A new article takes a look at the research to explore the benefits offered by video games in cognitive, motivational, emotional, and social domains:



but a recent study out of Brock University showed that playing video games was highly prevalent among 13- and 14-year-olds, usually between one and three hours a day – and playing violent games was very common. Many teenagers could play these games without any evidence of a change in attitude. And non-violent games seemed to have no adverse effects on “moral reasoning”, regardless of time spent.

But teenagers who spent more than three hours every day in front of a screen, continuously playing these violent games without any other real-life interaction exhibited delays in empathy, trust and concern for others.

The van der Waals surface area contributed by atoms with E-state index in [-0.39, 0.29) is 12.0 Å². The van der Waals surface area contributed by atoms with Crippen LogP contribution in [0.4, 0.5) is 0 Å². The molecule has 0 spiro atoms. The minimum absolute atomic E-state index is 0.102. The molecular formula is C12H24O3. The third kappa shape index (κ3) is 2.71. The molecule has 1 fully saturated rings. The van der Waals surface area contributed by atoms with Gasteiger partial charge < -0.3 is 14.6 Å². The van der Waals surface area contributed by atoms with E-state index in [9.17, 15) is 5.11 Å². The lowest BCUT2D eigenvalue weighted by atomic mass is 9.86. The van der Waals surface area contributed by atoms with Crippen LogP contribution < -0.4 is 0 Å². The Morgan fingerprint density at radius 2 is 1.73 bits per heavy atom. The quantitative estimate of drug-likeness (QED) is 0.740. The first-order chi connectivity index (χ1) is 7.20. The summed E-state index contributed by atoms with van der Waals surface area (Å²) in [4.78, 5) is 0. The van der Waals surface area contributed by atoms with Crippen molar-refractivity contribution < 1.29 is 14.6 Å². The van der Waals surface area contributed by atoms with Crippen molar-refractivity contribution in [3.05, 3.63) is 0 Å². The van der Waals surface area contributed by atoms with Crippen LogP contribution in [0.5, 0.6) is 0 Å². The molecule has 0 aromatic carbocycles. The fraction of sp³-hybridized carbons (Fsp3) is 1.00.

However it is unclear whether teens with such delays are more prone to play such games longer, or whether the playing the games results  in delays.


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